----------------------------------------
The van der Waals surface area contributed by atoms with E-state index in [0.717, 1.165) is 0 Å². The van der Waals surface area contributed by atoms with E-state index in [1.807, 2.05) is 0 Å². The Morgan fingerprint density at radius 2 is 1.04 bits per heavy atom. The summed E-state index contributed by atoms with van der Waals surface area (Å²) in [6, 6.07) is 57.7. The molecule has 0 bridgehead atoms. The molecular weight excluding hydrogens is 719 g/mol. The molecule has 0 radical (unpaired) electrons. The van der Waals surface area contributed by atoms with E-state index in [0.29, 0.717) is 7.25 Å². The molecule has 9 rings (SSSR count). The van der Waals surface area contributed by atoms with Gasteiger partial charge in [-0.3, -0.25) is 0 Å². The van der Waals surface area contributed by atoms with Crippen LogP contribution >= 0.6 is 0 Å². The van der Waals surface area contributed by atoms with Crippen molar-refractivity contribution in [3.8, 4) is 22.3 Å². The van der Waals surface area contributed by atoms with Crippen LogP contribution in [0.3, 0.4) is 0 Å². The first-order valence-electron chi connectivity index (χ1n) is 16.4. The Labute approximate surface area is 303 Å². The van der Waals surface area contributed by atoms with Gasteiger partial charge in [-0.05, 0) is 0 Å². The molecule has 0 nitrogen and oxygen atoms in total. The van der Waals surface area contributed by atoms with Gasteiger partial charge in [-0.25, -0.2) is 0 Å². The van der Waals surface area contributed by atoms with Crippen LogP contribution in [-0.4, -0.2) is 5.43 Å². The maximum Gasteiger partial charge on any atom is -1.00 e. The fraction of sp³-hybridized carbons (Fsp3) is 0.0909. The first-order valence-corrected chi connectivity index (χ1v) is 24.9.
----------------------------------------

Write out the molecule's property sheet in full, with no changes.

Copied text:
The van der Waals surface area contributed by atoms with E-state index in [0.717, 1.165) is 0 Å². The van der Waals surface area contributed by atoms with E-state index in [1.807, 2.05) is 0 Å². The Morgan fingerprint density at radius 2 is 1.04 bits per heavy atom. The summed E-state index contributed by atoms with van der Waals surface area (Å²) in [6, 6.07) is 57.7. The molecule has 0 bridgehead atoms. The molecular weight excluding hydrogens is 719 g/mol. The molecule has 0 radical (unpaired) electrons. The van der Waals surface area contributed by atoms with E-state index in [0.29, 0.717) is 7.25 Å². The molecule has 9 rings (SSSR count). The van der Waals surface area contributed by atoms with Gasteiger partial charge in [-0.3, -0.25) is 0 Å². The van der Waals surface area contributed by atoms with Crippen LogP contribution >= 0.6 is 0 Å². The van der Waals surface area contributed by atoms with Crippen molar-refractivity contribution in [3.8, 4) is 22.3 Å². The van der Waals surface area contributed by atoms with Crippen LogP contribution in [0.3, 0.4) is 0 Å². The first-order valence-electron chi connectivity index (χ1n) is 16.4. The Labute approximate surface area is 303 Å². The van der Waals surface area contributed by atoms with Gasteiger partial charge in [-0.05, 0) is 0 Å². The molecule has 0 nitrogen and oxygen atoms in total. The van der Waals surface area contributed by atoms with Gasteiger partial charge in [-0.25, -0.2) is 0 Å². The van der Waals surface area contributed by atoms with Crippen LogP contribution in [-0.4, -0.2) is 5.43 Å². The maximum Gasteiger partial charge on any atom is -1.00 e. The fraction of sp³-hybridized carbons (Fsp3) is 0.0909. The first-order valence-corrected chi connectivity index (χ1v) is 24.9.